Thailand · Travel Tales

Walking around Rattanakosin in Bangkok

Rattanakosin is the old capital of the Thai kingdom. “Old” here is relative — before Rattanakosin, some three centuries ago, there was Thonburi, and Ayutthaya, and Sukhothai. (This much I gleaned by eavesdropping on a tour guide and his client in the Grand Palace.) Here you can find some of the most important sights here in Bangkok. This is partly the reason why I wanted to stay near Khao San Road, which is also within the old city area — I’m after the nearby sights, not the nightlife. I’ve been here at the hostel since six PM, after all.

I’ve had an eventful couple of days here in Bangkok. Joey, Vince and I spent our first afternoon “getting lost” with the aid of a map, and found some temples and other monuments in the process. I really love this sort of activity — leisurely exploring with barely any knowledge of the place but what a map says. You get to discover interesting stuff along the way.

October 14 Memorial, dedicated to civilians who died in a pro-democracy rally in 1973
October 14 Memorial, dedicated to civilians who died in a pro-democracy rally in 1973

We got to see the Democracy Monument, and then we somehow found ourselves on a square fronting the city hall. Here, bikers practiced some stunts and mothers followed a dance instructor a la Fitness First. Across the square is the Giant Swing.

Wat Suthat and the Giant Swing
Wat Suthat and the Giant Swing

From a distance, we could see Wat Saket and the Golden Mountain, so we tried to follow it. We somehow ended up walking along houses by a canal and by another temple.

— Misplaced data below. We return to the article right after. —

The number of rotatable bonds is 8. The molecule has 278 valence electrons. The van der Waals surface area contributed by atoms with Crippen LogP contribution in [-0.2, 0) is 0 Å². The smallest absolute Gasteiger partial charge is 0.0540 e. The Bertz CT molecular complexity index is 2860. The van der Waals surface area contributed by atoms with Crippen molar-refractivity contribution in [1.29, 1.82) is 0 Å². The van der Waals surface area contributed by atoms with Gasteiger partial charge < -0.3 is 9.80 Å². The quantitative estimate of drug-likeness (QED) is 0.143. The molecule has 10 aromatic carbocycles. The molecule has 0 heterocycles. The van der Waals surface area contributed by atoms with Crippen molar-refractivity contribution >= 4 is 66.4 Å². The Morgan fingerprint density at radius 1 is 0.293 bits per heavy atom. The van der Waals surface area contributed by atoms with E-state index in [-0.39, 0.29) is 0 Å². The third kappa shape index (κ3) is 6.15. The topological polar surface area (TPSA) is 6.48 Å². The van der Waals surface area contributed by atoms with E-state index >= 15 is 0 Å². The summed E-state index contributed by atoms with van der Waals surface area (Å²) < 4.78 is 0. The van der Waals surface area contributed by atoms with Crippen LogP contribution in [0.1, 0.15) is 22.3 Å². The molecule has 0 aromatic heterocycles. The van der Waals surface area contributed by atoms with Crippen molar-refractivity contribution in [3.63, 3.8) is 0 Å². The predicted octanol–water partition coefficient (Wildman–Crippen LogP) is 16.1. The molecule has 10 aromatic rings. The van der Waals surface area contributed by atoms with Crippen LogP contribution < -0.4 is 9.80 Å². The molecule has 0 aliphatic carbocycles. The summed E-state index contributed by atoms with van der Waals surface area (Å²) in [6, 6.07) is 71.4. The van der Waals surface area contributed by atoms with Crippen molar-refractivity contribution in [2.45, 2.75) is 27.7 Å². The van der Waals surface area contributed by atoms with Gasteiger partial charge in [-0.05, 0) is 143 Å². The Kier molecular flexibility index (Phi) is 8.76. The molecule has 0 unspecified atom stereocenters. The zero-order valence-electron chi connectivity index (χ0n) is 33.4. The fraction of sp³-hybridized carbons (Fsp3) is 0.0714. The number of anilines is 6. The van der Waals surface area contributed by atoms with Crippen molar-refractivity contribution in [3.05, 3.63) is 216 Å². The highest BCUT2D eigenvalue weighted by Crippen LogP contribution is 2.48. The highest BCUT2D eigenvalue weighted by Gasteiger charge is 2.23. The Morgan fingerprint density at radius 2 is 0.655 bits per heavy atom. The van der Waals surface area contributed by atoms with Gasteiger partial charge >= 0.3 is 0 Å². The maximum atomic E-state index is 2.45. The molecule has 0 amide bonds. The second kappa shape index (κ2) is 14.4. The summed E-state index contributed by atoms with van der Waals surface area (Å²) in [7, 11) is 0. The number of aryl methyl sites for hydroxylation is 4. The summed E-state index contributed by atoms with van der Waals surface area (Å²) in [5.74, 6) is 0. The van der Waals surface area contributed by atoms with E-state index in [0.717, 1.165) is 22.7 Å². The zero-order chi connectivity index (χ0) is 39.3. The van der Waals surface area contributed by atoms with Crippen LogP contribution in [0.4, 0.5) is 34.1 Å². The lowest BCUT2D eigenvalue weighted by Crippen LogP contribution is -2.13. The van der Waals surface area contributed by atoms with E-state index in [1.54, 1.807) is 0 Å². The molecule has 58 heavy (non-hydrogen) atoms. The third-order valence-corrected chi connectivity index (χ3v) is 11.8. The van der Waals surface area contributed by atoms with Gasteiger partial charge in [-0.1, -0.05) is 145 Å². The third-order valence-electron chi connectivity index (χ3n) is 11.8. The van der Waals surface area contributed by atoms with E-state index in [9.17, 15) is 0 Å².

Wat Ratchanadaram
Wat Ratchanadaram

We never did get to Wat Saket — the way seemed too dodgy — but I do have a pic from the Mahakan Fort.

DSC_9337

Ratchadamoen Road toward sunset
Ratchadamoen Road beyond sunset. You could see the Democracy Monument in a distance.

There was an arts event of sorts on the sidewalk of Ratchadamoen Road — we saw portraits and sculptures being done then and there, kids doing crafts, and performers dancing and playing music.

Street performers
Street performers

We stumbled upon the actual Khao San Road, where we had a meal of street pad thai with egg and chicken (50 baht with all those toppings). Here’s the thing about eating street food: we were tired after all that walking and wanted to sit down while eating. On the other hand, we could not do that unless we bought drinks in another store. I ended up spending more for my lemon juice than for my pad thai.

Pad thai. Choose your noodle.
Pad thai. Choose your noodle.

There was a woman who tried to sell us bracelets woven with such inscriptions as “I HAVE BIG BOBS” and “I LOVE SMALL PUSSY”. Ah, hello Bangkok.

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